The body count has been growing all season long on Justified, and this season isn’t over yet but the writing could be on the wall for Darryl. Do you have any concern about that? Did you want this role to be a more than one-season thing or did you have in the back of your mind, “Oh well, if something happens to Darryl by the end of the season I’m cool with it.”
MR: Yes, I was totally cool with it, and I know that I had to accept my fate going into it. I know that a character like this is living on the edge. So it’s really week-to-week. You didn’t know what was going to happen, and I didn’t really know what was going to happen until we finished shooting.
You don’t really get a heads up, but I knew that the way that he’s behaving and the fact that I’m a bad guy stepping into a world of other bad guys that there was a risk to take, but I didn’t have any problems with it because it’s just been fun while it’s lasted.Next
What drives you as an actor today?
MR: Part of it is the same in terms of you just want to do the best you can do. It sounds sort of cliché. You just want to do a great job every time you get in front of a camera, every time you’re in a scene.
But as you get older and do more work, you want to try to variate yourself and you want to try to different things and bring different colors. I think about more stuff than I did when I was younger, in terms of a performance. And I’m more, as an actor on film or digital these days, whether its TV or actually movies, aware of the technical aspect of that acting, where the camera is, sort of pacing yourself to sort of create a performance and color a performance using the camera.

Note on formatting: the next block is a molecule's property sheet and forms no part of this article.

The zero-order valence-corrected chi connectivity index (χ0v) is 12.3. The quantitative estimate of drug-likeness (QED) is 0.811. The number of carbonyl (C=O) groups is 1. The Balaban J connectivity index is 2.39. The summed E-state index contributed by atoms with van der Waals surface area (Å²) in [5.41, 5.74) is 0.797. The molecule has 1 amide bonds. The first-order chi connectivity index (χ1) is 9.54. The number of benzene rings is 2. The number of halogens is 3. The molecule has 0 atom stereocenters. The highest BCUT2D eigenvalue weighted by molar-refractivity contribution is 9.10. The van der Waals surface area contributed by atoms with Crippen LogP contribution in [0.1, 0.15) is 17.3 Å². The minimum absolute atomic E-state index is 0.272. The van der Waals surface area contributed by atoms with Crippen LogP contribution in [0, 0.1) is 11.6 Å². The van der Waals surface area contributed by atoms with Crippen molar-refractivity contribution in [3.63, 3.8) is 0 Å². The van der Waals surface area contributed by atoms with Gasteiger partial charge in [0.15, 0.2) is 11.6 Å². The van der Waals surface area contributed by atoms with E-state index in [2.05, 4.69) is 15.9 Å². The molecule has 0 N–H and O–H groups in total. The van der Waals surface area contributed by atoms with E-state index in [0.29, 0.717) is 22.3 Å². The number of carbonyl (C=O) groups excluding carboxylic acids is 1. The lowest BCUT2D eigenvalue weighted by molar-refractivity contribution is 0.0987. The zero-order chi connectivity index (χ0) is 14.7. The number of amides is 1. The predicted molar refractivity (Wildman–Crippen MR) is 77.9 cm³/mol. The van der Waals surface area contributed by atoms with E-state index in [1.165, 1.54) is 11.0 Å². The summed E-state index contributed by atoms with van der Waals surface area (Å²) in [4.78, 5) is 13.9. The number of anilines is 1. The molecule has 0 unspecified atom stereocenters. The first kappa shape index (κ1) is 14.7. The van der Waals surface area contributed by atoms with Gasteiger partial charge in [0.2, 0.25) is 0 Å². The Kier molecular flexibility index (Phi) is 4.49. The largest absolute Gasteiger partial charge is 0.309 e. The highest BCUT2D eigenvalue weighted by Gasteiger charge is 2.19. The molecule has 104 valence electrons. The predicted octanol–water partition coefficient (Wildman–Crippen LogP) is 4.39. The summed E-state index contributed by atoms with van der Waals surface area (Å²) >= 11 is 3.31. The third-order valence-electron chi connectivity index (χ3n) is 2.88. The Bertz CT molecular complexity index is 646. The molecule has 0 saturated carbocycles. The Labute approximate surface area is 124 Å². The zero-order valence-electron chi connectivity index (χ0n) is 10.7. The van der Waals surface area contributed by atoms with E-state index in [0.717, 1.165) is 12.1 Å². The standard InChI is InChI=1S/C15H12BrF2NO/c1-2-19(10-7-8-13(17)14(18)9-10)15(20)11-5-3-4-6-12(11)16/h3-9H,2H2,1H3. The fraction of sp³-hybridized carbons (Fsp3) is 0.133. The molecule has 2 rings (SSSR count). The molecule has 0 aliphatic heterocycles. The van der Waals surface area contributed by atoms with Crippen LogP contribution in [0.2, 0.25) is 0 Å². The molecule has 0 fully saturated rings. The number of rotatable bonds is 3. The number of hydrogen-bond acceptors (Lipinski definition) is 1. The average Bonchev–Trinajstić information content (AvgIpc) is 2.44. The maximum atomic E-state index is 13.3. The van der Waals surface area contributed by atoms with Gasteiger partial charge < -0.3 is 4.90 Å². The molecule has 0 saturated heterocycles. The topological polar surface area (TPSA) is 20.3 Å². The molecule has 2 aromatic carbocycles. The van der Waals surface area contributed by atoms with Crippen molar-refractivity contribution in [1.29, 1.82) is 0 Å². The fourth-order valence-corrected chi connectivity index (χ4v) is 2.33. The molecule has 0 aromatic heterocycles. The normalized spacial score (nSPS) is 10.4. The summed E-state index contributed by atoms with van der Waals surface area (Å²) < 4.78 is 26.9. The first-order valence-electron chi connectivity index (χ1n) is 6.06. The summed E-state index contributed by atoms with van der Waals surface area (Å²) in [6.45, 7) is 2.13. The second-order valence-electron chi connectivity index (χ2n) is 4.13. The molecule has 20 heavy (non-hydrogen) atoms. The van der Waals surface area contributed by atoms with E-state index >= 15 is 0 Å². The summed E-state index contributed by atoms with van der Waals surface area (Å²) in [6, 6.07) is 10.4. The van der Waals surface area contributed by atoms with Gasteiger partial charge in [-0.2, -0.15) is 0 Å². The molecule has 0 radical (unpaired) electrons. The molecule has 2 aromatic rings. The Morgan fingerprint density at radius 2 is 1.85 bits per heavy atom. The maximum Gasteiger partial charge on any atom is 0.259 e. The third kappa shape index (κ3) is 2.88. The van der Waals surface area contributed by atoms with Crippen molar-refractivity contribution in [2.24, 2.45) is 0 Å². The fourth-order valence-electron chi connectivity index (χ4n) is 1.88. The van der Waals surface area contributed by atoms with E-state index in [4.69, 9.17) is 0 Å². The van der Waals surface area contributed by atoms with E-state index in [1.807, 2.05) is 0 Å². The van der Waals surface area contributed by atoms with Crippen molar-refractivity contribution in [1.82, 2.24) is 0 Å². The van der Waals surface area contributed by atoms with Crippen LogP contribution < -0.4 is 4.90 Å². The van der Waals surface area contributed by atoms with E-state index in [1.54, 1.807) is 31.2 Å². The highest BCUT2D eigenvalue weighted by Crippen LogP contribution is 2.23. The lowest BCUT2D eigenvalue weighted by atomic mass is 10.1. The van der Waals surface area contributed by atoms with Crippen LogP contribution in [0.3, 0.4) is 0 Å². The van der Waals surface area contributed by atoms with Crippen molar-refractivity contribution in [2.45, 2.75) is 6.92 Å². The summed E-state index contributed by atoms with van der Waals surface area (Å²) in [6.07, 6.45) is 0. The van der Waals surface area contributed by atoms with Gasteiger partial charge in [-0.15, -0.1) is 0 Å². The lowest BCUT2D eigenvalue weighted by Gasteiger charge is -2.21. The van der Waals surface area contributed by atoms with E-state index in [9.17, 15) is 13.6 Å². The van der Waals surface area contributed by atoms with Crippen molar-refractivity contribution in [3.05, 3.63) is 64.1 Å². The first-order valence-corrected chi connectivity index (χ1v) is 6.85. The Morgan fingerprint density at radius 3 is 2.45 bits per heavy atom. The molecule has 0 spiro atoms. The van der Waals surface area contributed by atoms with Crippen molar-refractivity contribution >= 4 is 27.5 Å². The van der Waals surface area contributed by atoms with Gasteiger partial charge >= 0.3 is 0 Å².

So I’m more aware of that and I’m conscious of that, but at the end of the day my sole goal, when I go into any scene, is to try to be as honest as I possibly can, and then everything else is second. But the most important thing for me is to just be as honest as I possibly can.
In this performance, the accent was important, but at the end of the day the honesty and the believability has always been my main goal as an actor. That’s always my first thing, just to be as real as possible.
I wanted to talk about the great scene with the United Nations. I was wondering, could you sort of tell me about it because as a fan when I saw Raylan and Miller walk in the room and you had all these guys in one room together, I had to pause it because I was so excited. So just sort of tell me about filming that.
MR: It was a lot of fun. Everybody was aware of the amount of talent in the room and the body of work of the collective group of people. We were all sort of very excited to work with each other. I’ve been friends with and a fan of Wood Harris for a while and Steve Harris, and then of course, Eric Roberts has done some of the most great work in films. He’s had a handful of really, really, really special performances. So we were all excited to work with him.
It was a fun day. It was an intense day. It was a lot of people and a lot of opinions, but I think everybody was really excited to be working with each other, especially all in one bowl of soup. So it was fun. It was a good time.
What were the kind of discussions that were going on? Was there anything that you wanted to add to the scene?
MR: For me, I was just trying to find a time to do a monologue from The Pope of Greenwich Village for Eric Roberts, which I never got around to.
There were a lot of pictures being taken, too. Everybody was taking pictures of each other because everybody was kind of like, “Oh, …, I’m a fan of yours.” It was just kind of like a fun environment.
The episode ends with Darryl essentially telling Wendy that he wants to kill Boyd, Picker and Wynn to take over the heroin trade. Then we see Dewey running off with the truck. What can you sort of tease about Darryl’s next move when he finds out that Dewey is gone?